This is a response to a Flash Fiction prompt from ‘Putting My Feet In the Dirt’, Writing Prompts hosted by ‘M’.
Which can be found by following the link below..



by John Yeo

  The morning dawned to an annual seasonal change. A warming sun bathed the garden with a fertile, floral, light. Colourful blooms in the pastel range lit up the garden borders creating a wonderful sight that heralded the return of sweet fertile Spring.

  Almost overnight, the scene had subtly altered. Green branches were covered with swollen buds. Petals were tightly bound, ready to burst outward to reveal a seasonal floral splendour. Then within a few hours a strong heady floral fragrance drifted outwards from the centre of the blooms. So powerful, even the songbirds were overpowered in the sheer glorious delight of feasting on the multitude of insects that were drawn by this heady ephemeral fragrance. The insects visit the flowers to get sweet nectar. Pollen sticks to the insect’s body. The insect then flies off to another flower where some of the pollen may be transferred to the stigma. This transfer of pollen from one flower to another is called cross-pollination.

 Fragrant findings by insects leads to a chain of circumstances with many outcomes.

Copyright © Written by John Yeo ~ All rights reserved.



This is a response to a Flash Fiction prompt from ‘Putting My Feet In the Dirt’, Writing Prompts hosted by ‘M’.
Which can be found by following the link below..

PROMPT ~ Merely monsters


(Merely Monsters)

by John Yeo

   The  sky briefly turned pink after we’d experienced a short heavy shower of rain with high winds this afternoon. We had some storm damage last week and I lost a smallish tree from one of the borders. 

 I was busily staking up and giving some support to a couple of our shrubs today when I got caught in the rain. More high winds and heavy rain is forecast in the next couple of days. The problem is, this excessive rain, coupled with the high winds, weakens the root systems and there’s a danger of trees and shrubs getting blown over and uprooted. I have enjoyed taking care of our Camellia shrub which gets bigger and better every year. The winds have forced this 16 years old shrub to bend precariously and I’ve staked it with a double stake support. I also have a Forsythia that needed a supportive stake. This Forsythia shrub brings back some good memories to Margaret and I, as it was nurtured from a cutting we obtained from the garden of a very special lady who once lived in Bishops Stortford. I think as these  plants and trees reward us every year it’s worth spending time taking care of them.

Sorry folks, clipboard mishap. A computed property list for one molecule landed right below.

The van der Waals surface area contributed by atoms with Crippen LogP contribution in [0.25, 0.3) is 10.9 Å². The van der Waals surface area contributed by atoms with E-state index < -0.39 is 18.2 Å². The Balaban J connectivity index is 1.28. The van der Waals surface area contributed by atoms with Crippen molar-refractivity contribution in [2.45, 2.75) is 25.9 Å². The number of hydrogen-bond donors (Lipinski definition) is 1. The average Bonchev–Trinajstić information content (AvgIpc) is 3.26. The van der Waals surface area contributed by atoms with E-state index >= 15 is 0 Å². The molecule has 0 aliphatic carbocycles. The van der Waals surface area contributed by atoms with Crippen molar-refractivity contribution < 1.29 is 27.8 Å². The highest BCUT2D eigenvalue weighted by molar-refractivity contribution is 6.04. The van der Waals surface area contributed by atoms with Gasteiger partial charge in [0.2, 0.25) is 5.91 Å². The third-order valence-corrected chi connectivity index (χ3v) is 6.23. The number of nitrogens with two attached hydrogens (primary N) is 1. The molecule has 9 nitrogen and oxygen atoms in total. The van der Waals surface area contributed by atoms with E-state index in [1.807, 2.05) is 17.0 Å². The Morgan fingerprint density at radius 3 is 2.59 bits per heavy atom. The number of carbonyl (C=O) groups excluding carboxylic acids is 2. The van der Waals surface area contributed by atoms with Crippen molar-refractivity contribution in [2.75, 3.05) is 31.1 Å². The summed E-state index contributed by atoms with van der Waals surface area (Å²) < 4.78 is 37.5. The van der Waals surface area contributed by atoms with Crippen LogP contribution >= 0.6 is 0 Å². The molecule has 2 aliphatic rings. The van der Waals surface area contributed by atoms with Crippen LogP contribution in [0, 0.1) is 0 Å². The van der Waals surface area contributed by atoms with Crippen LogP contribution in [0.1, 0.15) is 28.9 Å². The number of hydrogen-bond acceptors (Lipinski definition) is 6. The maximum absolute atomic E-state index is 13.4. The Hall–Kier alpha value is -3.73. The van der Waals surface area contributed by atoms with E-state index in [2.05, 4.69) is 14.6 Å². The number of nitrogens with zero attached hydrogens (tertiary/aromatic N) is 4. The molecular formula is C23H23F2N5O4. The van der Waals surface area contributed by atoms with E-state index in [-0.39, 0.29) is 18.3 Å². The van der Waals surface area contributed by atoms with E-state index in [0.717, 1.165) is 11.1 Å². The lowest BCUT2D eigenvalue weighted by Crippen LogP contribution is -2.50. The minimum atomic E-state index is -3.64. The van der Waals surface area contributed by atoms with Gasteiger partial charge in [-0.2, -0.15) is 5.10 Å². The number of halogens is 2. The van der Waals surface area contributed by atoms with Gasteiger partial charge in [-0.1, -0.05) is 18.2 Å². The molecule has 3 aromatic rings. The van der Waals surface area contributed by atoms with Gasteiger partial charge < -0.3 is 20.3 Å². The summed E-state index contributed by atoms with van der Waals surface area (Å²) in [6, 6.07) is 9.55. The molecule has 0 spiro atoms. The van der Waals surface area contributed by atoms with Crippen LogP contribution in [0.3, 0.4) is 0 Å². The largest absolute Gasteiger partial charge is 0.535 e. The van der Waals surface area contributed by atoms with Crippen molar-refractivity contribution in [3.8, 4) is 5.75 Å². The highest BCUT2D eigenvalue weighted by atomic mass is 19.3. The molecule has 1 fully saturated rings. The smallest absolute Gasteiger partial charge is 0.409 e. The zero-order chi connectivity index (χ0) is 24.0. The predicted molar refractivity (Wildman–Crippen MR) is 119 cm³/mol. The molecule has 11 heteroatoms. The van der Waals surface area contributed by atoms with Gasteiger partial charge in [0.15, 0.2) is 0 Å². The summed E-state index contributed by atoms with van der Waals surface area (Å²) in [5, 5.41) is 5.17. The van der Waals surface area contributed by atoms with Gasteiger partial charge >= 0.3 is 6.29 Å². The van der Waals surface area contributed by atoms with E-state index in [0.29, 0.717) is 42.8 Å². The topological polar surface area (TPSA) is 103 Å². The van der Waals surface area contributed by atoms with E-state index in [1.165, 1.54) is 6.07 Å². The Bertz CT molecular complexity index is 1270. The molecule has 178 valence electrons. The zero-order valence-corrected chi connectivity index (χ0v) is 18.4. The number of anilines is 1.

I also snapped a quick shot of a large pot of pink Nerines that are in full flower at the moment. 

This collage shows our beautiful Camellia and Forsythia shrubs in flower in early Spring.

© Written by John Yeo




By John Yeo

  Today I will focus on our Asparagus beds on the allotment The photograph above was snapped earlier today after I had spent a couple of hours weeding and manuring the beds with compost. 

 The compost I’ve used is a mixture of well-rotted horse manure and some of our waste kitchen vegetable matter. There’s also a good portion of grass cuttings and some shredded paper. A good combination of nutrition for these greedy feeders. Over the past 25 years of growing Asparagus on allotments, I find this is a potent mixture indeed. In my opinion it’s wise to feed the plants twice a year. I choose to feed them in the early Spring and again when I’ve finished cutting the spears. 

   The nutritional benefits of eating Asparagus are many and this makes the effort of persevering with growing these attractive plants, worthwhile. Asparagus is a low calorie vegetable that is an excellent source of essential vitamins and minerals especially folate and vitamins A C and K. 

 The cutting season for me lasts about eight weeks, from the moment the spears first appear in the middle of April until the 15 June. This cut-off date is extremely important as the spears have time to develop into the attractive Asparagus fern. The ferns soak up the sunshine during the remainder of the Summer, which swells the roots to encourage a good crop of Asparagus spears the following year. 

 The most important threat to Asparagus is an infestation of the dreaded Asparagus beetle that lays its eggs on the emerging spears. They eat the spears as they lay their eggs, they also excrete a substance that is unsightly on the spears and the plants. The larvae eat the centres of the red Asparagus seeds and strip the leaves of the fern.

  Over the years I find frequent cutting during the harvest season keeps this pest from laying eggs in the early part of the season. However the danger of infestation for me lies in the period directly after I’ve stopped harvesting, when the spears first appear before they transform into the impressive ferns. On the neighbouring allotment gardens there are many small patches of Asparagus plants growing and as the Asparagus beetle is a flying pest there’s a good chance of infestation from these sources. The only organic cure for the Asparagus beetle appears to be physically  plucking the beetles and their eggs off the plants by hand and immersing them in soapy water.

  At the end of the season the ferns turn yellow. This is the time to burn them, as opposed to composting them, to prevent any further infestation of the Asparagus beetle.

 When first planting Asparagus crowns its best not to cut and harvest the spears for the first two years. Once they’re established Asparagus plants will continue to crop for over 20 years, if they are well looked after.

  ‘In mythology, Asparagus has been renowned since ancient times both as an aphrodisiac and medicinally, for its healing properties. … With its active compound asparagin stimulating the kidneys, bladder and liver, Asparagus is a powerful detoxifier.’

(Myth information from a Google snippet)

© Written by John Yeo ~ All rights reserved.